Posted by Prof. Richard Sambrook
This week’s detention of a journalist’s partner at Heathrow has ignited an August row. Glenn Greenwald is the journalist responsible for reporting Edward Snowden’s leak of NSA and GCHQ surveillance activities for The Guardian. When his partner was held for 9 hours and had all his computer equipment confiscated by “agents” during a change of plane at Heathrow it produced predictable responses. Some cried foul – families should be off limits. Others shrugged and said “what do you expect?”. In the midst of this was a debate about free press and the role of the state.
The story was complicated when the New York Times revealed that the partner, David Miranda, was carrying information between Greenwald and another contact of Snowden’s – and his flights were paid by The Guardian.
My view takes more than Twitter’s 140 characters.
- If you reveal a country’s national secrets you shouldn’t be surprised if their security services take an aggressive interest in you. Which doesn’t mean you were wrong to report them.
- Family members and loved ones should not have to carry public responsibility for your professional actions. But when they act as couriers for your work, they are more than family members and loved ones – they are your proxy.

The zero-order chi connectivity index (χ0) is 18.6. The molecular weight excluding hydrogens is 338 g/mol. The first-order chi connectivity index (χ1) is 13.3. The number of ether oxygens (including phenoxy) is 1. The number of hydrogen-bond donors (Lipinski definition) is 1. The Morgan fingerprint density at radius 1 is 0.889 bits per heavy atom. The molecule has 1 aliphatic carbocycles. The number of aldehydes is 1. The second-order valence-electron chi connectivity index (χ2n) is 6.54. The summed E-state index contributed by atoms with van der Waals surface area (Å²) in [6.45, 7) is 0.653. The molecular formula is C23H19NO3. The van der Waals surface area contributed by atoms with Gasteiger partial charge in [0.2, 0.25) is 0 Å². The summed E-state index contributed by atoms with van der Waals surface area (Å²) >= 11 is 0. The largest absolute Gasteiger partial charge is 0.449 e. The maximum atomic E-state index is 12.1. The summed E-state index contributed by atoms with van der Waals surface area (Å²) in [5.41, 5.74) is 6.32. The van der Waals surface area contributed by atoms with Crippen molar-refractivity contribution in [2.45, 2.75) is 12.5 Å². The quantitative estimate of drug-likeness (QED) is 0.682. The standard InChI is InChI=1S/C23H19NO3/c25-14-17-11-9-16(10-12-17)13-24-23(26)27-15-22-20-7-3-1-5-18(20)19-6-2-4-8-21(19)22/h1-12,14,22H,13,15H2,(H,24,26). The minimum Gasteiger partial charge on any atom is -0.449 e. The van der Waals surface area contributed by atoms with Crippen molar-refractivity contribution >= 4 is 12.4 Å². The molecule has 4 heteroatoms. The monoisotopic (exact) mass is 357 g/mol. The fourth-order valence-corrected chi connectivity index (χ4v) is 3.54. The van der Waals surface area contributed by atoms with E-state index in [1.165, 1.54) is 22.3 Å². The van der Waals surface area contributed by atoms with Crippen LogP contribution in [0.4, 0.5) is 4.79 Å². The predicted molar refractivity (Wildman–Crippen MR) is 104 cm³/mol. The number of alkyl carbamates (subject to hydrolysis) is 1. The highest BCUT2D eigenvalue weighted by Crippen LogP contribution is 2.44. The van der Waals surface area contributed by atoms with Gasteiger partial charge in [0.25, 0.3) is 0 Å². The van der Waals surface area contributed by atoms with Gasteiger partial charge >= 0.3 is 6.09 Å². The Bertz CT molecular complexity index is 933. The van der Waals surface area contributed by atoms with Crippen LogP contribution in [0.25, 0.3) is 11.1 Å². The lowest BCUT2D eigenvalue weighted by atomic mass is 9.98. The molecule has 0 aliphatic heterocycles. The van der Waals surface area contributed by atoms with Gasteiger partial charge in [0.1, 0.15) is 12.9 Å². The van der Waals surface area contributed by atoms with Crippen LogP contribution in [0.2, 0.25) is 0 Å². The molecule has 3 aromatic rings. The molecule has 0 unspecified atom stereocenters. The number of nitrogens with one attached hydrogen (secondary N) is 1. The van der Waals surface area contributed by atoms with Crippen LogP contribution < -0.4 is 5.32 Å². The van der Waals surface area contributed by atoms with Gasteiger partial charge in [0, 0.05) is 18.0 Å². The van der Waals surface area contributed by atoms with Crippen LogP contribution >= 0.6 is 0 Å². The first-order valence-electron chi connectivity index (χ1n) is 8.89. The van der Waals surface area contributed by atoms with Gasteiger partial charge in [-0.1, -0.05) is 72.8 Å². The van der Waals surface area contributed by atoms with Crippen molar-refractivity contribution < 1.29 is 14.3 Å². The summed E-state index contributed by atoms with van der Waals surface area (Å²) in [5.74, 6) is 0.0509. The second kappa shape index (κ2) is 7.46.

- Claiming “free speech” interests, and saying your opponents will be “sorry”, does not encourage public support. The public don’t care about journalists.
- Having said all of that, governments, police and intelligence services need to recognise that journalism, even when it is inconvenient, embarrassing or blows secrets, is a legitimate – indeed essential – activity.
- Journalism is not terrorism so terrorism laws should not be used to intimidate journalists.
- There is no question governments embarrassed by the latest rounds of whistleblowing would like to cast a chill across investigative journalism. There’s also no doubt it is not in the interests of a free society to allow that to happen.
- At heart the issue is the legitimate scope and role of intelligence and security operations in a modern liberal democracy. As a first stab, they should be as minimal as necessary – recognising that there are serious threats to western states so their activities are bound to be, and need to be, of significant scale.
- What matters is how their powers are used and their accountability. It’s what a country’s moral authority rests upon. That’s what’s at issue here.
The terrorism law in question is Schedule 7 of the Terrorism Act. The Home Secretary had already taken the view its powers were too wide and scheduled changes.
Many feel there is insufficient scrutiny and accountability of the UK’s security agencies for the public to trust them. Even David Anderson QC, the government’s independent reviewer of terrorism legislation, is calling for a wide public and parliamentary debate on this law. What may have started as a clumsy piece of intimidation could have far wider consequences.